Taxonomy

Description of the new species

Cantharellus veraecrucis Bandala, Montoya & M. Herrera, sp. nov.

MycoBank No: 838105
Figs 2a, b, 3

Holotype

Mexico. Veracruz: Municipality of Zentla, around town of Zentla, 850 m a.s.l., gregarious on ground, under Quercus oleoides Schltdl. & Cham., 5 July 2012, Bandala 4505 (XAL).

Diagnosis

Differing from other related yellow Cantharellus species (subgenus Cantharellus) by the smooth hymenophore, often rugulose or with low, close, fine, irregular veins, pinkish-yellow, ellipsoid basidiospores 7–9 (–10.5) × (4.5–) 5–6.5 µm [Q–= 1.36–1.65], basidia (43–) 49–96 (–104) × 5–12 µm, pileipellis terminal hyphae 22–60 (–73) × 4–5.5 µm, subcylindrical, rarely subventricose, straight to moderately flexuous, wall ≤ 1 µm thick.

Figure 2. 

Basidiomes of Cantharellus species a, b C. veraecrucis (a Bandala 4505, holotype b Herrera 142) c, d C. parvoflavus (c Montoya 5423, holotype d Herrera 229) e, f C. tabernensis (e Herrera 120 f Herrera 131). Scale bars: 10 mm.

Gene sequences ex-holotype

nLSU MT371344; tef-1α MT449712.

Etymology

Referring to the locality of origin, in the State of Veracruz, Mexico.

Description

Pileus 20–80 (–100) mm diam, convex to plane convex, then more or less applanate and centrally depressed, becoming concave and finally broadly infundibuliform; involute margin when young, later incurved and becoming recurved or plane or uplifted in old specimens, not striate, at first entire, becoming variably lobed and undulate; surface dry, when young with appressed fibrils forming a moderately fine, squamulose surface especially at the center, smooth to glabrescent with age, yellow, light yellow (2.5Y 8/3, 7/12, 10YR 4–5/2), pale orange to bright yellow-orange (3A7–8, 4A4–8, 5A4–8, 2.5Y 7/8–8/8, 10YR 6/8, 7/6–8, 8/8) and even brownish-orange (5B7), at times light gray (10YR 7/1–2, 7.5YR 7/1, 4B2) at the center, orange-buff (5B5), salmon-orange to dirty peach-orange (6A6, 6B3, 6B5) or even brown (6E5). Hymenophore decurrent, smooth overall, often rugulose or with low, close, simple or forked, fine, irregular veins; paler than the pileus, light rose (10YR 8/2–3;7.5YR 7/3–4, 8/4, 5A2–4) when young although with age still preserving pinkish tints on a pale yellow (4A2–3), light yellow (10YR 8/3–4, 8/6, 2.5Y 8/4), light orange (6A3–4), or even egg yellow (4A8) ground. Stipe 10–75 × 6–21 mm, equal, tapering gradually downwards, somewhat sinuous or curved, central, occasionally somewhat eccentric, solid, glabrous to subtomentose, at times with age the surface becomes detached in scattered fibrils concolorous with hymenophore, whitish with yellow tinges (4A3–4), pale to bright yellow (4A6–8), orange (5A4), to orange-brown tinges (4A8, 4B7–8, 5B7) especially towards the base, often staining ochraceous or rusty orange color when handle; base in some specimens villous to finely villous under lens. Context fleshy, fibrous in stipe, concolorous with pileus or paler, yellowish-buff, odor agreeable fruity, faintly to peach or somewhat recalling butter; taste mild, fruity agreeable, finally somewhat bitter. KOH 3% negative, only somewhat orange on pileus, NH4OH 10% negative.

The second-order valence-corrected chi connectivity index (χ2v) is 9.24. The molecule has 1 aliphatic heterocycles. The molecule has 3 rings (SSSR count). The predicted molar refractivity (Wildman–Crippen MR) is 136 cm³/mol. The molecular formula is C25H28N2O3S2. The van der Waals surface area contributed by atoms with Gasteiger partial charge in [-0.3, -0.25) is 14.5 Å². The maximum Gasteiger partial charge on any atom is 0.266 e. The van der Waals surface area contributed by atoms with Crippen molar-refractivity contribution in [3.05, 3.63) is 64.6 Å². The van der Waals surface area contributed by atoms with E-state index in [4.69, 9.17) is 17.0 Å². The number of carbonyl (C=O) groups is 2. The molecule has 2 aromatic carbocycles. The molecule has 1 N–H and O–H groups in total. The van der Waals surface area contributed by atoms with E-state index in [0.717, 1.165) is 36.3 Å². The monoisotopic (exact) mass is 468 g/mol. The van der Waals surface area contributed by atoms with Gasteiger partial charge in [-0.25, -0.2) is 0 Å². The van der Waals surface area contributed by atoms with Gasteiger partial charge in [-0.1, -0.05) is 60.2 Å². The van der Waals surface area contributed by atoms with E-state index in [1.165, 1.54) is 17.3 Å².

Figure 3. 

Cantharellus veraecrucis (Bandala 4505, holotype) a basidiospores b terminal elements of the pileipellis c basidia d longitudinal section of pileipellis. Scale bars: 5 μm (a); 10 μm (b, c); 25 μm (d).